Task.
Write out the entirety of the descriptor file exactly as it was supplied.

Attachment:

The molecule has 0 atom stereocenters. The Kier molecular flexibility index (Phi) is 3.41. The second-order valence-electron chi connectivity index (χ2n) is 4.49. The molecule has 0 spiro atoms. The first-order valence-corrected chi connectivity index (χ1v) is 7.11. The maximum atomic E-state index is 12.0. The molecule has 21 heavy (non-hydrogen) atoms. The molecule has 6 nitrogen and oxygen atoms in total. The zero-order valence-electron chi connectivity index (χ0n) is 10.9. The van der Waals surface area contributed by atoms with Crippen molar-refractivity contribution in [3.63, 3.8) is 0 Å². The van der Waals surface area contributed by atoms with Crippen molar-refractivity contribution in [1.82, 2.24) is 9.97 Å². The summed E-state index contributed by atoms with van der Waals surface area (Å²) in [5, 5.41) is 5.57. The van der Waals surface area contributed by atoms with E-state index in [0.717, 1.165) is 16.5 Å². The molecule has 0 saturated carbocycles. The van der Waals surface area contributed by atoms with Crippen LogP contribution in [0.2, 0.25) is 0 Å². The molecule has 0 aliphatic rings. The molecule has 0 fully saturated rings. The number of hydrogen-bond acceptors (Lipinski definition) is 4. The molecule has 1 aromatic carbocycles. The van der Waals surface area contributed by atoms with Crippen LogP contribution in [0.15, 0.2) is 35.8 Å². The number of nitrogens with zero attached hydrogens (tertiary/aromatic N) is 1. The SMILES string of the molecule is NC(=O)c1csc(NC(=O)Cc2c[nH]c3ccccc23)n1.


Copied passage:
The molecule has 0 atom stereocenters. The Kier molecular flexibility index (Phi) is 3.41. The second-order valence-electron chi connectivity index (χ2n) is 4.49. The molecule has 0 spiro atoms. The first-order valence-corrected chi connectivity index (χ1v) is 7.11. The maximum atomic E-state index is 12.0. The molecule has 21 heavy (non-hydrogen) atoms. The molecule has 6 nitrogen and oxygen atoms in total. The zero-order valence-electron chi connectivity index (χ0n) is 10.9. The van der Waals surface area contributed by atoms with Crippen molar-refractivity contribution in [3.63, 3.8) is 0 Å². The van der Waals surface area contributed by atoms with Crippen molar-refractivity contribution in [1.82, 2.24) is 9.97 Å². The summed E-state index contributed by atoms with van der Waals surface area (Å²) in [5, 5.41) is 5.57. The van der Waals surface area contributed by atoms with E-state index in [0.717, 1.165) is 16.5 Å². The molecule has 0 saturated carbocycles. The van der Waals surface area contributed by atoms with Crippen LogP contribution in [0.2, 0.25) is 0 Å². The molecule has 0 aliphatic rings. The molecule has 0 fully saturated rings. The number of hydrogen-bond acceptors (Lipinski definition) is 4. The molecule has 1 aromatic carbocycles. The van der Waals surface area contributed by atoms with Crippen LogP contribution in [0.15, 0.2) is 35.8 Å². The number of nitrogens with zero attached hydrogens (tertiary/aromatic N) is 1. The SMILES string of the molecule is NC(=O)c1csc(NC(=O)Cc2c[nH]c3ccccc23)n1.